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Hiring & Onboarding Guide

Attracting and retaining enthusiastic and capable workers has always been challenging for employers, but it has become even more difficult in recent years. When the Pew Research Center asked workers why they left their positions during what experts are calling the “Great Resignation,” the most common answers were low pay, lack of opportunities, and disrespect in the workplace.

This suggests that the underlying issue is workplaces that leave employees feeling unappreciated and taken for granted, which is exactly the sort of problem that efficient hiring and onboarding practices are designed to solve. 

 

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Why Efficient Hiring and Onboarding Matters

Recruiting New Employees Costs Time and Money

According to the management consulting company Gallup, the cost of replacing a worker who quits can be as high as double that worker's annual salary. The employee turnover rate in 2017 was 26.3%, which means replacing workers who quit costs even small companies millions of dollars each year. To reduce this expenditure, employers should make teambuilding a priority, expand their recruitment efforts beyond help wanted advertising and reduce the amount of time they spend evaluating unqualified or unsuitable candidates. 


7 Important Steps for Onboarding a New Employee

Recruiting and onboarding can take a few days or several months, but the process involved is usually the same. Recruiting involves advertising vacant positions and then tracking and screening the candidates that apply, and onboarding covers everything from filling out paperwork to participation in mentoring programs. The process can be broken down into seven steps. 

1) Recruiting New Hires

Recruitment is the first step in the hiring and onboarding process, so any mistakes made here will cast long shadows. A job posting should leave potential candidates with a clear understanding of what the position entails and what will be expected of them, and it should also give them a sense of the company’s mission and corporate culture. When they write job postings, employers should bear in mind that many applicants think benefits are just as important as competitive salaries. 

2) Applicant Tracking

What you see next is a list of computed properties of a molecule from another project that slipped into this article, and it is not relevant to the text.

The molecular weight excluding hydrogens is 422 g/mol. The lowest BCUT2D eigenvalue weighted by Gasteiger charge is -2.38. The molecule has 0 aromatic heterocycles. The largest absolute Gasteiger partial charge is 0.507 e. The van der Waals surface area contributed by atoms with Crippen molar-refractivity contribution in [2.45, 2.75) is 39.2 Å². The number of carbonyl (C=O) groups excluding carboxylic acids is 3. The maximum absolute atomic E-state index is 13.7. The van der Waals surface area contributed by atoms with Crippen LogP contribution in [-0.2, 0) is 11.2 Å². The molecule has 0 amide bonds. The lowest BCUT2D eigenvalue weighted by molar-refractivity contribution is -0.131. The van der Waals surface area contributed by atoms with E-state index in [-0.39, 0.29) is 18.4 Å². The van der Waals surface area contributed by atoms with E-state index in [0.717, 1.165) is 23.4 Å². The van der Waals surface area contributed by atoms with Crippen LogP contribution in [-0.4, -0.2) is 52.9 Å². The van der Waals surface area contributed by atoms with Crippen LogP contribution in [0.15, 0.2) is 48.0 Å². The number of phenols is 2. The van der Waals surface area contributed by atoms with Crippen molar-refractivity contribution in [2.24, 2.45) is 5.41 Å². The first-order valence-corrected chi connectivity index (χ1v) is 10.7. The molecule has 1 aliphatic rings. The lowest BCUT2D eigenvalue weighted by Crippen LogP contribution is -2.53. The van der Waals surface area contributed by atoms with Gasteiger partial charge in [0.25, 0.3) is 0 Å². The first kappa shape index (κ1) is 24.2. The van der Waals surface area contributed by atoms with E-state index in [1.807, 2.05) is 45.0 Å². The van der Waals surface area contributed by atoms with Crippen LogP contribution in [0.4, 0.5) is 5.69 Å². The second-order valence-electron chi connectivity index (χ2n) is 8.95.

Job postings sometimes attract dozens of candidates, so applications must be managed and tracked carefully. Horizon’s Jobalign applicant tracking system makes this easy. Jobalign includes tools that evaluate the effectiveness of help wanted advertising, and its proprietary technology can increase completion rates by as much as 400%. 

3) Employee Screening

Job candidates that should be avoided at all costs sometimes look like a perfect fit on paper, which is why applicant screening is so important. Horizon Payroll Solutions clients can avoid costly mistakes by using the Verified First employment screening system. Verified First can be integrated into applicant tracking systems to provide a seamless experience, and the screening parameters are customizable by job role. 

4) Onboarding Paperwork

Employers are expected to comply with dozens of federal, state and local employment, labor and health and safety laws, which means there is always a lot of paperwork to be completed when a new worker is hired. Computers make this a lot easier because new hires only have to enter their information once instead of filling out each individual form, and Horizon’s cloud-based solution adds another layer of convenience because it can be accessed at any time. 

 

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5) Employee Orientation

The first day of a new job can be exciting, but it can also be filled with stress. Orientation is the process of showing a new hire the ropes, and it can greatly influence the way they feel about their new employer. When new workers are received warmly and encouraged to ask questions, they feel like part of the team. When they are ignored or just given a stack of literature to read, they could conclude that they made a major mistake. 

6) The First Day and Training

People tend to be much happier when they know where they stand, and this is especially true when they find themselves in new situations. When a worker is added to the payroll, they should spend their first day on the job meeting their coworkers and becoming familiar with their new surroundings. They should also find out about the skills they will need to master and how much training will be required to learn them. 

7) The First Few Weeks

Recent hires who spend more than a few weeks in their new positions tend to stick around, so extending the onboarding process makes good sense. New workers want to feel independent and capable, but they also need guidance and instruction. Onboarding is usually more hands-off after new hires have been on the job for a few days, but employers should still monitor progress and be ready to step in and offer help when needed.